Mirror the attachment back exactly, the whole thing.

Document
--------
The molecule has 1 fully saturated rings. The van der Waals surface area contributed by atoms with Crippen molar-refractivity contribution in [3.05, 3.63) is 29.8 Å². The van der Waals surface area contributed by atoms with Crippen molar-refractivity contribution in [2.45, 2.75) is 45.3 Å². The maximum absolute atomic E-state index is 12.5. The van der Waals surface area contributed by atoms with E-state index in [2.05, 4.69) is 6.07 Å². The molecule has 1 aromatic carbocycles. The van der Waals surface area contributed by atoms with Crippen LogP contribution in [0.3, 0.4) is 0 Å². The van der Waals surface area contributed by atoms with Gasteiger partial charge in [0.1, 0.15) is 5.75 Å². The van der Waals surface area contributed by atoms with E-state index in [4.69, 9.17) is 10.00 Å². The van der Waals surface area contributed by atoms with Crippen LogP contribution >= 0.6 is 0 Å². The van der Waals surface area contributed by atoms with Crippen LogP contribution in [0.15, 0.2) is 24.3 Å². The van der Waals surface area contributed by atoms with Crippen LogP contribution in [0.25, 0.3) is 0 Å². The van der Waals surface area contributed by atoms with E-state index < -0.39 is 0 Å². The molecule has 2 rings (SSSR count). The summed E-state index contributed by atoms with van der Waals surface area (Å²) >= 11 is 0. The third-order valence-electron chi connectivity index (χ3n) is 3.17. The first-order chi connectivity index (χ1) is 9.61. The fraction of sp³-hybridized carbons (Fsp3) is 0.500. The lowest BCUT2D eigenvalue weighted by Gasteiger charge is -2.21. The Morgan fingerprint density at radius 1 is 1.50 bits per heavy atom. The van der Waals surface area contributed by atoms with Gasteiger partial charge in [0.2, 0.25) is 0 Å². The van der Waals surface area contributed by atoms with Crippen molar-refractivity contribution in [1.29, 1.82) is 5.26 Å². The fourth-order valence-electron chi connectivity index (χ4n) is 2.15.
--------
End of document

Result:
The molecule has 1 fully saturated rings. The van der Waals surface area contributed by atoms with Crippen molar-refractivity contribution in [3.05, 3.63) is 29.8 Å². The van der Waals surface area contributed by atoms with Crippen molar-refractivity contribution in [2.45, 2.75) is 45.3 Å². The maximum absolute atomic E-state index is 12.5. The van der Waals surface area contributed by atoms with E-state index in [2.05, 4.69) is 6.07 Å². The molecule has 1 aromatic carbocycles. The van der Waals surface area contributed by atoms with Crippen LogP contribution in [0.3, 0.4) is 0 Å². The van der Waals surface area contributed by atoms with Gasteiger partial charge in [0.1, 0.15) is 5.75 Å². The van der Waals surface area contributed by atoms with E-state index in [4.69, 9.17) is 10.00 Å². The van der Waals surface area contributed by atoms with Crippen LogP contribution >= 0.6 is 0 Å². The van der Waals surface area contributed by atoms with Crippen LogP contribution in [0.15, 0.2) is 24.3 Å². The van der Waals surface area contributed by atoms with Crippen LogP contribution in [0.25, 0.3) is 0 Å². The van der Waals surface area contributed by atoms with E-state index < -0.39 is 0 Å². The molecule has 2 rings (SSSR count). The summed E-state index contributed by atoms with van der Waals surface area (Å²) >= 11 is 0. The third-order valence-electron chi connectivity index (χ3n) is 3.17. The first-order chi connectivity index (χ1) is 9.61. The fraction of sp³-hybridized carbons (Fsp3) is 0.500. The lowest BCUT2D eigenvalue weighted by Gasteiger charge is -2.21. The Morgan fingerprint density at radius 1 is 1.50 bits per heavy atom. The van der Waals surface area contributed by atoms with Gasteiger partial charge in [0.2, 0.25) is 0 Å². The van der Waals surface area contributed by atoms with Crippen molar-refractivity contribution in [1.29, 1.82) is 5.26 Å². The fourth-order valence-electron chi connectivity index (χ4n) is 2.15.